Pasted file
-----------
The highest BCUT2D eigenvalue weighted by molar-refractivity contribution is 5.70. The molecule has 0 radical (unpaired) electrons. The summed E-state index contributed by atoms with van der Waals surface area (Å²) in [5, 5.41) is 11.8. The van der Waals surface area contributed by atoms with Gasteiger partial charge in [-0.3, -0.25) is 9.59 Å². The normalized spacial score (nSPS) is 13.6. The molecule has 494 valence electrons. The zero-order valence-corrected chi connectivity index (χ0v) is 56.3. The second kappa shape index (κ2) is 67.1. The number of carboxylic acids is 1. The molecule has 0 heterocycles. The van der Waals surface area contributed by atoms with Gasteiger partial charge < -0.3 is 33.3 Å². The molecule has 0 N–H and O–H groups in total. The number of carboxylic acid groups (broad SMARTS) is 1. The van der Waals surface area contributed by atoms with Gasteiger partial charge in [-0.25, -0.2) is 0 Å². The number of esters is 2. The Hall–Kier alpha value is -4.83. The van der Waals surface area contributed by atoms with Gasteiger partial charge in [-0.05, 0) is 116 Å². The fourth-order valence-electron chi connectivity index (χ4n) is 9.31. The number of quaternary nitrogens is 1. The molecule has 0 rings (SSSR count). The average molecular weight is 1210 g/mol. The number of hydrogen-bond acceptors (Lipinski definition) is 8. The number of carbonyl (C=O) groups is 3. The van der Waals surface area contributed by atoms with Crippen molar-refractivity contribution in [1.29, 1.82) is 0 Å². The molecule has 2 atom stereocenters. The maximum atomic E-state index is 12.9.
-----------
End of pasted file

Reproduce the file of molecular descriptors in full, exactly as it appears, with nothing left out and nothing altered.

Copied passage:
The highest BCUT2D eigenvalue weighted by molar-refractivity contribution is 5.70. The molecule has 0 radical (unpaired) electrons. The summed E-state index contributed by atoms with van der Waals surface area (Å²) in [5, 5.41) is 11.8. The van der Waals surface area contributed by atoms with Gasteiger partial charge in [-0.3, -0.25) is 9.59 Å². The normalized spacial score (nSPS) is 13.6. The molecule has 494 valence electrons. The zero-order valence-corrected chi connectivity index (χ0v) is 56.3. The second kappa shape index (κ2) is 67.1. The number of carboxylic acids is 1. The molecule has 0 heterocycles. The van der Waals surface area contributed by atoms with Gasteiger partial charge < -0.3 is 33.3 Å². The molecule has 0 N–H and O–H groups in total. The number of carboxylic acid groups (broad SMARTS) is 1. The van der Waals surface area contributed by atoms with Gasteiger partial charge in [-0.25, -0.2) is 0 Å². The number of esters is 2. The Hall–Kier alpha value is -4.83. The van der Waals surface area contributed by atoms with Gasteiger partial charge in [-0.05, 0) is 116 Å². The fourth-order valence-electron chi connectivity index (χ4n) is 9.31. The number of quaternary nitrogens is 1. The molecule has 0 rings (SSSR count). The average molecular weight is 1210 g/mol. The number of hydrogen-bond acceptors (Lipinski definition) is 8. The number of carbonyl (C=O) groups is 3. The van der Waals surface area contributed by atoms with Crippen molar-refractivity contribution in [1.29, 1.82) is 0 Å². The molecule has 2 atom stereocenters. The maximum atomic E-state index is 12.9.